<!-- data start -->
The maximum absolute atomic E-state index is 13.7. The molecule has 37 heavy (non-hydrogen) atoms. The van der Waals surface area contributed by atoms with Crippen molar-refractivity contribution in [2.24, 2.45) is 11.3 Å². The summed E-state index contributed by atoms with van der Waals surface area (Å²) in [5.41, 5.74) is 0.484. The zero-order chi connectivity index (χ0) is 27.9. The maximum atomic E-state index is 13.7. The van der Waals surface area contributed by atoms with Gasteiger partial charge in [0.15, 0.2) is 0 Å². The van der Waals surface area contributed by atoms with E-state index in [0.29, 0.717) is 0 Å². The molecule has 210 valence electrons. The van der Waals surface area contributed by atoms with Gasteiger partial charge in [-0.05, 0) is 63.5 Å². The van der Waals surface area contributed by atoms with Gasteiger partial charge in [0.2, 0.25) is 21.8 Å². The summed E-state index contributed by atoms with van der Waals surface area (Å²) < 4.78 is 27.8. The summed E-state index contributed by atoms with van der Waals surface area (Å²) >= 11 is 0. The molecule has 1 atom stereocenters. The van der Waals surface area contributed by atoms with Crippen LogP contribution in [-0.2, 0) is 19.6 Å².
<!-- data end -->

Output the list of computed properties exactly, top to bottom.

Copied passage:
The maximum absolute atomic E-state index is 13.7. The molecule has 37 heavy (non-hydrogen) atoms. The van der Waals surface area contributed by atoms with Crippen molar-refractivity contribution in [2.24, 2.45) is 11.3 Å². The summed E-state index contributed by atoms with van der Waals surface area (Å²) in [5.41, 5.74) is 0.484. The zero-order chi connectivity index (χ0) is 27.9. The maximum atomic E-state index is 13.7. The van der Waals surface area contributed by atoms with Gasteiger partial charge in [0.15, 0.2) is 0 Å². The van der Waals surface area contributed by atoms with E-state index in [0.29, 0.717) is 0 Å². The molecule has 210 valence electrons. The van der Waals surface area contributed by atoms with Gasteiger partial charge in [-0.05, 0) is 63.5 Å². The van der Waals surface area contributed by atoms with Gasteiger partial charge in [0.2, 0.25) is 21.8 Å². The summed E-state index contributed by atoms with van der Waals surface area (Å²) < 4.78 is 27.8. The summed E-state index contributed by atoms with van der Waals surface area (Å²) >= 11 is 0. The molecule has 1 atom stereocenters. The van der Waals surface area contributed by atoms with Crippen LogP contribution in [-0.2, 0) is 19.6 Å².